Why Designing Goods for the Global Market Can Give a Green Boost

Why Designing Goods for the Global Market Can Give a Green Boost

My job requires that I often travel for work. Almost every time I arrive in a new place, I am astonished not just by what I find different, but by what seems familiar. The architecture, billboards, stores and restaurants, often remind me of something I'd find in Detroit, San Francisco, New York, or another part of the U.S.

In many respects, the uniqueness of a place is found in its details -- a building might have a familiar structure, but the decorative trim makes it look ancient; a dish might be flavored with spices we'd find in our cupboard, but their combinations and proportions result in something completely new; billboards and magazines advertise recognizable brands, but the language and cadence of the tag lines make them feel local.

I bring this up not to reflect on travel, but to illustrate the idea that as the world becomes more globalized, goods and services translate increasingly well from place to place. This presents a significant opportunity for businesses, enabling them to readily enter new markets with products that are as global as they are local. This also affords businesses a new opportunity to streamline production, resulting in superior products that require fewer inputs and save on costs and the environment.

Ford is using this global platform to inform how it designs and builds some of its cars. Today, the Ford Fiesta, Focus and Fusion are about 80 percent the same everywhere in the world, while still meeting drivers' individual needs. The remaining 20 percent comes down to details that reflect the individuality of a place, culture and people. In Europe, for instance, cup holders are measured for 1.5-liter water bottles, and in China, they're designed to fit tea containers.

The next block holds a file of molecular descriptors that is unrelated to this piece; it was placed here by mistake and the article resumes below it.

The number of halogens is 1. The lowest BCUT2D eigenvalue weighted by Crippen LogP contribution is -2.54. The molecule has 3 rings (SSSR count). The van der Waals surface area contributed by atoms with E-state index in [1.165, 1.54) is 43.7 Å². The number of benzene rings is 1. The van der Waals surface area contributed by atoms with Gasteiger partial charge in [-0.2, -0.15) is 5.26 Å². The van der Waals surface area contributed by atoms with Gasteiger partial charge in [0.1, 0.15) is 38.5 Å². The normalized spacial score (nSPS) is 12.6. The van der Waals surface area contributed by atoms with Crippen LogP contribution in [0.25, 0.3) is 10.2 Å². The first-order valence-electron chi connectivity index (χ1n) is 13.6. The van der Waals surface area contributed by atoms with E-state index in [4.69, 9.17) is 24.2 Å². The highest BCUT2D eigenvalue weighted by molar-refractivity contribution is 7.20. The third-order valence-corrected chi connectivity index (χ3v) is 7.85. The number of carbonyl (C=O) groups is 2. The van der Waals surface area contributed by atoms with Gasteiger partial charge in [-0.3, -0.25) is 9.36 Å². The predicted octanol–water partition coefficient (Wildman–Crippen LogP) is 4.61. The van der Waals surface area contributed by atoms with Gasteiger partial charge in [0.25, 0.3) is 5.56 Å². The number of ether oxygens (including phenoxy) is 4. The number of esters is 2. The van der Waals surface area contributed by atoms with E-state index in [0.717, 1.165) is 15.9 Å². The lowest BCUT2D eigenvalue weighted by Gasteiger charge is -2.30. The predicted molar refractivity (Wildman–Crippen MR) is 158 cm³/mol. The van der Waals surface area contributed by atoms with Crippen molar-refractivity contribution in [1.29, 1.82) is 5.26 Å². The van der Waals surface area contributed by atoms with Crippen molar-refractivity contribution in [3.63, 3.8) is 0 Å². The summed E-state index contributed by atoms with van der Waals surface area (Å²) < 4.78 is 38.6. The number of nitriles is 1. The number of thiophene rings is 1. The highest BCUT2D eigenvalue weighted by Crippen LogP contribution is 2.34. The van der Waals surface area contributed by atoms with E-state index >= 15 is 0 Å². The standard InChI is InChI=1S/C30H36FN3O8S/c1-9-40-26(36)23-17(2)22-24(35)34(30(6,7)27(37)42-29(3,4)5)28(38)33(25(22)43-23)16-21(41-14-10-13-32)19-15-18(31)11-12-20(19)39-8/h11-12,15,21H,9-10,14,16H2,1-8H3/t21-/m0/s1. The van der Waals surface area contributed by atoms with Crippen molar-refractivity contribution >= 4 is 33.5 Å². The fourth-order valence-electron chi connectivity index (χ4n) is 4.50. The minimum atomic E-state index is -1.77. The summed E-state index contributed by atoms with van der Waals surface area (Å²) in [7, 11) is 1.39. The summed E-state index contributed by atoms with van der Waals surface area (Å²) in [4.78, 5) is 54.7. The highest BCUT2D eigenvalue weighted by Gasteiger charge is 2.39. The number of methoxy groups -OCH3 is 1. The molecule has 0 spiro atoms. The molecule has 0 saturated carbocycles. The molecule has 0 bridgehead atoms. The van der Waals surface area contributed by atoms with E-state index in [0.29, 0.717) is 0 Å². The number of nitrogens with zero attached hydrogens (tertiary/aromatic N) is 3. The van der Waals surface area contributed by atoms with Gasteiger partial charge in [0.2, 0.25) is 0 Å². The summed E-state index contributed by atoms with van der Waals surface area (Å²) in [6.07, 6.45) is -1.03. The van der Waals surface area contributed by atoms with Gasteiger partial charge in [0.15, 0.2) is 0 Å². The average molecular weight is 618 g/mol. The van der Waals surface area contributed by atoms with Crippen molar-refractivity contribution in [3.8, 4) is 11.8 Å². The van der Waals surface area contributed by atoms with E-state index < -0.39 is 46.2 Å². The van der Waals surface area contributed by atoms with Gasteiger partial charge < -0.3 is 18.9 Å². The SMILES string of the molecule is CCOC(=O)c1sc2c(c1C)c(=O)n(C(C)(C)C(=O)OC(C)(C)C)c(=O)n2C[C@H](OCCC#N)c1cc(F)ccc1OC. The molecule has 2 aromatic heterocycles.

Until recently, it's been nearly impossible for companies to create a single product that uniformly offers consumers an added value across global markets. However, with environmental issues and recessions top of mind for all of us, a shared set of values has formed around the idea of sustainable products and development.

Worldwide, around 94 percent of consumers say they would more likely buy a product with an environmental benefit. But in each case, a majority of respondents also said they wouldn't be willing to pay a premium. This is where smart and efficient production -- the business proposition that underlies Ford's globalized platform approach -- can help provide the products and sustainability features consumers want while keeping costs down, benefiting both the buyer and manufacturer.

There are two key lessons here for businesses. First, few people are willing to pay more for a product just because it's more environmentally friendly. The second lesson is more uplifting and should serve as a challenge to all companies -- if your company can offer a product that is more environmentally friendly at no additional cost, the majority of buyers will choose your product over your competitor's. This holds true not just in the U.S. and not just for cars, but for just about any product sold anywhere.

Sustainability concerns (whether they are social, environmental, or economic) have become a common denominator across the global marketplace. If a company wants to compete on the global stage, it's no longer enough merely make good products. Companies must build scalable platforms that account for the common values and unique requirements of a converging marketplace. In turn, they will make stronger and more sustainable products, higher profits, and a better world.

Photo courtesy of Ford.